London, 1955. When crime writer Donald Langham's literary agent asks for his help in sorting out 'a delicate matter', little does Langham realize what he's getting himself into. For a nasty case of blackmail leads inexorably to murder as London's literary establishment is rocked by a series of increasingly bizarre deaths. With three members of the London Crime Writers' Association coming to sudden and violent ends, what at first appeared to be a series of suicides looks suspiciously like murder - and there seems to be something horribly familiar about the various methods of despatch. With the help of his literary agent's assistant, the delectable Maria Dupre, Langham finds himself drawing on the skills of his fictional detective hero as he hunts a ruthless and fiendishly clever killer - a killer with old scores to settle.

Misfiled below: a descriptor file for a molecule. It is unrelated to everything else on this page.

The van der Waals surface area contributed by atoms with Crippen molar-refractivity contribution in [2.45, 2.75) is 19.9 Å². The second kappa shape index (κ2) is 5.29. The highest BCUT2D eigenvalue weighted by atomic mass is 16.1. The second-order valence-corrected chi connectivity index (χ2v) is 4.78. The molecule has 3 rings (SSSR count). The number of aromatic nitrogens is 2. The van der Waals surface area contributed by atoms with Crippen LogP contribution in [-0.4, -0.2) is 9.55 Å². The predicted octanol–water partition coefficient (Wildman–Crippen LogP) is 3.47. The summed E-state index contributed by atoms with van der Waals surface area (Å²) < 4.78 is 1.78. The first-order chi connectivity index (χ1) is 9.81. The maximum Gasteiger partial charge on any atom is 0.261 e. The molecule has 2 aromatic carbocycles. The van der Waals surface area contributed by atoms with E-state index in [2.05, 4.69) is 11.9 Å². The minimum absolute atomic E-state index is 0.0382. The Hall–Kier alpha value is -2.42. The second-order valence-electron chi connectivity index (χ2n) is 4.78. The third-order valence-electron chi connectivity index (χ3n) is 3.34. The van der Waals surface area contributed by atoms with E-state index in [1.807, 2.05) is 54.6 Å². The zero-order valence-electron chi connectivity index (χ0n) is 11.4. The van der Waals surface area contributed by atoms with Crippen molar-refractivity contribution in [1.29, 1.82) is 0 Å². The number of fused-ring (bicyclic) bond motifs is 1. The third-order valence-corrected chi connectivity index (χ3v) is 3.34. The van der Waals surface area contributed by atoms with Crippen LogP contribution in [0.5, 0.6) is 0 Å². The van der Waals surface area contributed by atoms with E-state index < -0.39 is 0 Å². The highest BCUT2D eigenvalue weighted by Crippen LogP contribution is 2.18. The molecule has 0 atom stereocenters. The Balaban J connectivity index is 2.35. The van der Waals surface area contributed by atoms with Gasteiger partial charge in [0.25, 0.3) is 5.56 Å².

Detective Inspector Tom Mariner's troubled past is about to catch up with him in this intriguing mystery.
Grieving the death of his ex-lover Anna Barham, Detective Inspector Tom Mariner has taken two weeks' leave to recuperate, seeking peace and solitude in a remote corner of Wales. The last thing he imagined was being caught up in a murder investigation - with himself as the prime suspect. But when his walking holiday is interrupted by the discovery of a dead body in the woods, Tom finds the local police taking an inordinate interest in him and the reasons for his presence in the area.
As the body count rises, it becomes clear that there are a number of disturbing secrets being kept behind the closed doors of the ancient stone farmhouses that populate the region - and as those secrets gradually unravel, it turns out that Mariner isn't the only one to have come to the picturesque Caranwy valley to escape a troubled past.